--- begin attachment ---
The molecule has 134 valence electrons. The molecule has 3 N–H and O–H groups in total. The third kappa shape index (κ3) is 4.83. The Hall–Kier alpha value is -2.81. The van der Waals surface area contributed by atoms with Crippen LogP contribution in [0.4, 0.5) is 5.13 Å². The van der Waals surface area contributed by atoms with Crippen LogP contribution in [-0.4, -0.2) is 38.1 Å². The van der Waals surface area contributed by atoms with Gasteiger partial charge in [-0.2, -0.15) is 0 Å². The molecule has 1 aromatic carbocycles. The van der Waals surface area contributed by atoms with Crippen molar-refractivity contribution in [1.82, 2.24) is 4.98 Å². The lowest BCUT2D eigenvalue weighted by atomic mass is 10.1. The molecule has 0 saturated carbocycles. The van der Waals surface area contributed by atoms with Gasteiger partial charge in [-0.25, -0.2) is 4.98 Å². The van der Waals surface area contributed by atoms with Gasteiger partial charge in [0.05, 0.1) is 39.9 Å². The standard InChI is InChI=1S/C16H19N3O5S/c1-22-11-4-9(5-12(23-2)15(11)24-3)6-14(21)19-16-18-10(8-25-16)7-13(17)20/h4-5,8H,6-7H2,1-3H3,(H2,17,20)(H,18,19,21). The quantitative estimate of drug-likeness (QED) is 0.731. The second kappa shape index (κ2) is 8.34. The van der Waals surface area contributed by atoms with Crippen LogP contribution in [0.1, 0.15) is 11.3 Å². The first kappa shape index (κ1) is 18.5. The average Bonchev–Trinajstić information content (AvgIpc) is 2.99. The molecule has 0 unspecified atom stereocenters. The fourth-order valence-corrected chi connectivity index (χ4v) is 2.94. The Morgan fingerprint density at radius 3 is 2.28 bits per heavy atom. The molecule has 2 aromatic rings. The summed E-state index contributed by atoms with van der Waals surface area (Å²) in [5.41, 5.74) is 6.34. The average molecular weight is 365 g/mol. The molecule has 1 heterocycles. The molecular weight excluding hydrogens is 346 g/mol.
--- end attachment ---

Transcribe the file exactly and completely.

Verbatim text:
The molecule has 134 valence electrons. The molecule has 3 N–H and O–H groups in total. The third kappa shape index (κ3) is 4.83. The Hall–Kier alpha value is -2.81. The van der Waals surface area contributed by atoms with Crippen LogP contribution in [0.4, 0.5) is 5.13 Å². The van der Waals surface area contributed by atoms with Crippen LogP contribution in [-0.4, -0.2) is 38.1 Å². The van der Waals surface area contributed by atoms with Gasteiger partial charge in [-0.2, -0.15) is 0 Å². The molecule has 1 aromatic carbocycles. The van der Waals surface area contributed by atoms with Crippen molar-refractivity contribution in [1.82, 2.24) is 4.98 Å². The lowest BCUT2D eigenvalue weighted by atomic mass is 10.1. The molecule has 0 saturated carbocycles. The van der Waals surface area contributed by atoms with Gasteiger partial charge in [-0.25, -0.2) is 4.98 Å². The van der Waals surface area contributed by atoms with Gasteiger partial charge in [0.05, 0.1) is 39.9 Å². The standard InChI is InChI=1S/C16H19N3O5S/c1-22-11-4-9(5-12(23-2)15(11)24-3)6-14(21)19-16-18-10(8-25-16)7-13(17)20/h4-5,8H,6-7H2,1-3H3,(H2,17,20)(H,18,19,21). The quantitative estimate of drug-likeness (QED) is 0.731. The second kappa shape index (κ2) is 8.34. The van der Waals surface area contributed by atoms with Crippen LogP contribution in [0.1, 0.15) is 11.3 Å². The first kappa shape index (κ1) is 18.5. The average Bonchev–Trinajstić information content (AvgIpc) is 2.99. The molecule has 0 unspecified atom stereocenters. The fourth-order valence-corrected chi connectivity index (χ4v) is 2.94. The Morgan fingerprint density at radius 3 is 2.28 bits per heavy atom. The molecule has 2 aromatic rings. The summed E-state index contributed by atoms with van der Waals surface area (Å²) in [5.41, 5.74) is 6.34. The average molecular weight is 365 g/mol. The molecule has 1 heterocycles. The molecular weight excluding hydrogens is 346 g/mol.